New London police move closer to restoring K-9 program
New London — The city police department this month moved two steps closer to re-establishing its canine program after it secured funds to purchase a used K-9 vehicle and named the two officers who will become handlers.
According to Acting Police Chief Peter Reichard, officers Chris Bunkley and Joe Kondash were chosen from a pool of about 10 to become the department’s newest handlers.
He said a team of three K-9-certified officers and the city’s command staff interviewed the applicants and ranked them on a scale. Based on the results of that process, Reichard selected Bunkley and Kondash.
The City Council additionally agreed on Tuesday to allow police to move $3,000 from the maintenance and repair budget line to the replacement vehicle line. According to the council’s agenda, police will use the $3,000 to purchase a used K-9 cruiser from Soli’s Garage in West Haven.
Now all that remains is obtaining funding for the dogs, which is no small feat. According to the city police union, the canines, slated to be German shepherds, will cost about $28,000 total. It’s money the department did not include in its budget for the current fiscal year.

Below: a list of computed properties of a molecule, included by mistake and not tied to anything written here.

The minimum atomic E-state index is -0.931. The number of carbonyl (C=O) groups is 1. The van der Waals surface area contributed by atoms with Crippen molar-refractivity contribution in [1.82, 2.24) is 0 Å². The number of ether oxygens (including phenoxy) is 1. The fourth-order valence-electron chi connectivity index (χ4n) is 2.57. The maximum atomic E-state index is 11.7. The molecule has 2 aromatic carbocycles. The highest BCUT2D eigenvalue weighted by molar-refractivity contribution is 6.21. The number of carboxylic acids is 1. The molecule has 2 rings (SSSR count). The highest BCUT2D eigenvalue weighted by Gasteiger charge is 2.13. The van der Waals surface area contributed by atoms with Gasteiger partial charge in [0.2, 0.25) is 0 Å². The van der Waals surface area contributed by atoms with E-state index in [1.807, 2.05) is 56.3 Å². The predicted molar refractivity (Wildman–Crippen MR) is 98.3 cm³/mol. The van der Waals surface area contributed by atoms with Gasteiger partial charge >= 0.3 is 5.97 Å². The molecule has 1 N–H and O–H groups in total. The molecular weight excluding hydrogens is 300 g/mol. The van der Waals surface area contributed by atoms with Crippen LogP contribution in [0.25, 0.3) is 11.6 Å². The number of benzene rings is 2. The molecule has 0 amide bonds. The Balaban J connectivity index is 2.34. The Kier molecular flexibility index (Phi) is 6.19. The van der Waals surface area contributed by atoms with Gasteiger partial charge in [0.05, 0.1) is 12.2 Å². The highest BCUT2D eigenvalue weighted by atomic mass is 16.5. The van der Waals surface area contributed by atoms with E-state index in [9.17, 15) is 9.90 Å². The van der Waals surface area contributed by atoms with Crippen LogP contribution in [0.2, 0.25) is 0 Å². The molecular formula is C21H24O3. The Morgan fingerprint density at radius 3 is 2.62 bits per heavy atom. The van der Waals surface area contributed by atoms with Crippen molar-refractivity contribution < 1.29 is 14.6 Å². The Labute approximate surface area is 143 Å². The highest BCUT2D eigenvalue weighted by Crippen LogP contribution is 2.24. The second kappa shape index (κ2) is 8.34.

The union said both dogs will be fully trained in both patrol and narcotics upon their purchase. That means they’ll be able not only to sniff out drugs, but also to search buildings, recover evidence, track and detain suspects and find missing people.
Those wishing to donate to the program can send checks payable to the New London Police Union K-9 Fund to P.O. Box 135, New London, CT, 06320.
Neither Bunkley nor Kondash has worked with K-9s before, Reichard said, so they’ll need to attend training in order to catch up.
“They’re going to get a dog who’s at a level where the dog will know what to do” in various situations, Reichard said. “The officers have got to learn what to do with the dog.”
The process to rebuild the city’s canine program has been arduous.
It was back in 2013 that the council unanimously passed an ordinance requiring the department to main four K-9 teams. But since the deaths of K-9s Buck and Jasper, who died in 2014 and 2016, respectively, the department has had just one K-9 — Bessie, a tracking bloodhound.
The City Council in June 2015 approved a transfer of $30,000 to establish two additional K-9 units, but that money never came through.
Retired police Chief Margaret Ackley additionally threw her weight behind the idea of bringing on more K-9s, but her wishes never materialized.
Reichard didn’t venture a guess as to when the department’s incoming dogs will be operational, but the union said it hopes the teams are functioning by early 2018.
“These dogs will be a great asset to the agency,” the union said.
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